A friend told me that his grandfather's dying words were that his money was buried 30 steps from the southwest corner, behind the barn.
My mother worked in a nursing facility for many years taking care of the elderly. An old gentleman patient she cared for and described as one of the most intelligent people you could have a conversation with, told her before he passed that he buried his money beside the last fence post, on the county line, behind the barn. She said he had no family left and never had any visitors. She believed that he just did not have anyone else to tell. I will add that it was also because she was kind to him and took time to talk with him.
These men lost their farms and pretty well everything but the clothes on their back during the great depression of the late 1920's early 1930's. They never trusted a bank again not to say what they thought of paper money. From that time until the end their currency was gold and silver, their banks were behind the barn. These men were not the only one's to use barns as cache spots. Barns were and are landmarks. Outlaws used barns the same as the owner did when it came to establishing their own banking system, but probably using a little more distance. The outlaws were employing the barn owner to watch their loot without him knowing. Behind the barn does not have to mean front and back, it means away from traffic, out of sight. When hunting these old barn sites keep in mind that the cache will not be where livestock, horses, or people trod. Near old gates, fences, or the edge of the break of a hill are good spots to look. You never know what might be behind, beside or near the barn.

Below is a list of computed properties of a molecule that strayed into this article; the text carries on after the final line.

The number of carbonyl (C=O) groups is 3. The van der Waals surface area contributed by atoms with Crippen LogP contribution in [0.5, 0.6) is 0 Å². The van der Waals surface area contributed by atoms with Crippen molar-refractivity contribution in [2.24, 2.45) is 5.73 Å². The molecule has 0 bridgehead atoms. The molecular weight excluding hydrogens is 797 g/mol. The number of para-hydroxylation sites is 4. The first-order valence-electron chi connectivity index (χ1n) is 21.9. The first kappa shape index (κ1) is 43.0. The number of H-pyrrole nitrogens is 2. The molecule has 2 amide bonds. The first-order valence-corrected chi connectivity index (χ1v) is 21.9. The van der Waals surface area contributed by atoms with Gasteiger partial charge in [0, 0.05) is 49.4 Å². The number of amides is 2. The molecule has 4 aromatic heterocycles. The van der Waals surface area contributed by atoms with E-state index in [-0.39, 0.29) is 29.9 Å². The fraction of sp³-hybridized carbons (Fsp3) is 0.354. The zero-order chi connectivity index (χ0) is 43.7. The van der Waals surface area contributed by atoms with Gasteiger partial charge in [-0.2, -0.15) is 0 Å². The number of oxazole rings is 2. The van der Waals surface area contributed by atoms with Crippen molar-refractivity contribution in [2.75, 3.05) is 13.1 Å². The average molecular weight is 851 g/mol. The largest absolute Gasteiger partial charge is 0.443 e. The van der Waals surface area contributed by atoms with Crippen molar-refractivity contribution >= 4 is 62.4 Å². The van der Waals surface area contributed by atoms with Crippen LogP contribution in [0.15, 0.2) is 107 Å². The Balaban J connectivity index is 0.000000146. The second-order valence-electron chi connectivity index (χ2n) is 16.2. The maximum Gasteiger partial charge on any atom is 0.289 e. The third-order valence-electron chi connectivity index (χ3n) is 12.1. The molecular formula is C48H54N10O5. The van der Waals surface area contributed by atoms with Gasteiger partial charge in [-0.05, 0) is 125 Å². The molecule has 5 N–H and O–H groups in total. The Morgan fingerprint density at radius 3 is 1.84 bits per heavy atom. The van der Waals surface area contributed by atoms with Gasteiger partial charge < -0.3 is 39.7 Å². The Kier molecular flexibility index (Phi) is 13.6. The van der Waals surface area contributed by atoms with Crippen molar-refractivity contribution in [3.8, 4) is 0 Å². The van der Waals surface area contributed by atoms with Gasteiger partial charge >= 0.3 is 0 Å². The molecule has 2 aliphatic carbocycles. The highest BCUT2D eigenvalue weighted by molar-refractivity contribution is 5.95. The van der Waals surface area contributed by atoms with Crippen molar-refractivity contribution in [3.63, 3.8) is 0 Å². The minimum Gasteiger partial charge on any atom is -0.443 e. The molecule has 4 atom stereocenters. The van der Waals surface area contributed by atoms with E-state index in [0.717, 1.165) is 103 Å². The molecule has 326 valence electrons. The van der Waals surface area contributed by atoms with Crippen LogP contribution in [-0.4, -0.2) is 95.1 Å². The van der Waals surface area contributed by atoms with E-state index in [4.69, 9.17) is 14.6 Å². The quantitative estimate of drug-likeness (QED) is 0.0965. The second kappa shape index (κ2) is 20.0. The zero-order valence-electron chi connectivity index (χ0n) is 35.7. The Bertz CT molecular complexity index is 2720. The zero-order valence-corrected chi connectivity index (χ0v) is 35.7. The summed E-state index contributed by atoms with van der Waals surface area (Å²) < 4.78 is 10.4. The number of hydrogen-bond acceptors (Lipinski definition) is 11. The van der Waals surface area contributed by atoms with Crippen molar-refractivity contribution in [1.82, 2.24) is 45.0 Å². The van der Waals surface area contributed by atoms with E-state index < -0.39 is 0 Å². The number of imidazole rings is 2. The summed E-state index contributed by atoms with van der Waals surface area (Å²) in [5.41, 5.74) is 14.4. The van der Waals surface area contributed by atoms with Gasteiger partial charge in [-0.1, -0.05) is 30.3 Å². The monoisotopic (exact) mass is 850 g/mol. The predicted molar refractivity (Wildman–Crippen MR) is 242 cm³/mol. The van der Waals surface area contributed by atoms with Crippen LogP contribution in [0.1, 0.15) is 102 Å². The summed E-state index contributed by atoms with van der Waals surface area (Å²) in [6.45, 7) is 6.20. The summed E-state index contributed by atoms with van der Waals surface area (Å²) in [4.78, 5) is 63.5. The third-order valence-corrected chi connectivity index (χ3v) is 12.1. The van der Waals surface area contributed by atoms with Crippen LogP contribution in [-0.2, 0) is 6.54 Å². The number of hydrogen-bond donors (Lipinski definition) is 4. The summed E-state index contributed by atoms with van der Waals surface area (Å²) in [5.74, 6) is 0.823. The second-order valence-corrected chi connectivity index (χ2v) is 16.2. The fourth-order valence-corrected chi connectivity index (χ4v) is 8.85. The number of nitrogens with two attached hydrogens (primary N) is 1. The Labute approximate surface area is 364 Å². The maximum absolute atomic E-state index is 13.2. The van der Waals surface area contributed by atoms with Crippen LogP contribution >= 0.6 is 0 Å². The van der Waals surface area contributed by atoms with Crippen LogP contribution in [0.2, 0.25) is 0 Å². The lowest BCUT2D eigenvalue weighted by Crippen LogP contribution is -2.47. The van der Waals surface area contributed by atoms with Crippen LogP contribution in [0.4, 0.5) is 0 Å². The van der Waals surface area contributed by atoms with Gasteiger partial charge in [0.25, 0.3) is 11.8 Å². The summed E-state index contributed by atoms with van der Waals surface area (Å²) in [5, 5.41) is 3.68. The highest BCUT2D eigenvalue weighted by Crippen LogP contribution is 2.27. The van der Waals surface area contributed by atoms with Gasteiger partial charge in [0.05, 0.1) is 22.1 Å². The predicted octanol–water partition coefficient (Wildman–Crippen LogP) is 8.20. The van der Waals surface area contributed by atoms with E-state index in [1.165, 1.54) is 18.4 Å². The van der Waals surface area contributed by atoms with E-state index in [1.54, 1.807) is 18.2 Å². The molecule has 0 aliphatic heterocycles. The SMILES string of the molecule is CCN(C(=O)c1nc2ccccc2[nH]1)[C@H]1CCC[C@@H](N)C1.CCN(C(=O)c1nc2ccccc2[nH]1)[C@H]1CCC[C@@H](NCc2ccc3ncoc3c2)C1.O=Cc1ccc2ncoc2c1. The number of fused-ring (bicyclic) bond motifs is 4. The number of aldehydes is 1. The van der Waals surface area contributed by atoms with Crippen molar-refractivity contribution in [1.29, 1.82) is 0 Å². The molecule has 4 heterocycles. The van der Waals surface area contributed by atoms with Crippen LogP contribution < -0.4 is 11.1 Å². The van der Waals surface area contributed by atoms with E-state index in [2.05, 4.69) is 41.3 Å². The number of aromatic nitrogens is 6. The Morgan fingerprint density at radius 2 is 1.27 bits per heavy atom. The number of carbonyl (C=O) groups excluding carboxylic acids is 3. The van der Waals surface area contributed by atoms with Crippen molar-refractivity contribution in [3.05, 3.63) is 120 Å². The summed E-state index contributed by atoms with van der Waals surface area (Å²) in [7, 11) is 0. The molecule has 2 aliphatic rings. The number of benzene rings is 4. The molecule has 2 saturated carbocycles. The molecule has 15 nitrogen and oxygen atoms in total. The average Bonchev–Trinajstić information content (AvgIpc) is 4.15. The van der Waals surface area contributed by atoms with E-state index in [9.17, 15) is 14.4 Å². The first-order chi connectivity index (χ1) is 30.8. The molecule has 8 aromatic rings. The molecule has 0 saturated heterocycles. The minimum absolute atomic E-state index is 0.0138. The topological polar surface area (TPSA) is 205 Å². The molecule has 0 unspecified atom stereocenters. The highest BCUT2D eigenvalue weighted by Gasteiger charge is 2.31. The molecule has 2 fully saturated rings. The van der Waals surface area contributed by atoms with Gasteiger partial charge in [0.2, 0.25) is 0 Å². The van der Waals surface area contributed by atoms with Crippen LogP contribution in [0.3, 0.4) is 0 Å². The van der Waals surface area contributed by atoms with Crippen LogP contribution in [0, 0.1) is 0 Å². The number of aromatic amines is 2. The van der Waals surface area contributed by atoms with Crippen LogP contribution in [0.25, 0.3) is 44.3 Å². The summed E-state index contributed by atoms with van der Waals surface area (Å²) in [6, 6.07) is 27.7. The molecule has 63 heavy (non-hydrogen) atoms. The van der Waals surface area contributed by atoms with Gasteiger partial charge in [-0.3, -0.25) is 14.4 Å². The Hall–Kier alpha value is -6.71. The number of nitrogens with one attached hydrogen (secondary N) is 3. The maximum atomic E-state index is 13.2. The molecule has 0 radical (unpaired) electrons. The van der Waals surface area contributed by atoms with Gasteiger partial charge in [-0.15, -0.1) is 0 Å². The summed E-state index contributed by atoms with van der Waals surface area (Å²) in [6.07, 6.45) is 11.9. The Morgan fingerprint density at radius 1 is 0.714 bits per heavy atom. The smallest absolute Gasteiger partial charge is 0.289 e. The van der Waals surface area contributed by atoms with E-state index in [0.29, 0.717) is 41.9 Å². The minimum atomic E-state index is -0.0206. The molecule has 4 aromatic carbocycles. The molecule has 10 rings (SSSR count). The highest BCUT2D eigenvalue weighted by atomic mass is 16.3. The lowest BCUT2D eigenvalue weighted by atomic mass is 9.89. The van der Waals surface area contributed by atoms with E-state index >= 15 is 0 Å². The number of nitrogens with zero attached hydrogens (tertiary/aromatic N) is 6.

May all your trails be smooth and your treasure sites many.
Best Wishes and Good Hunting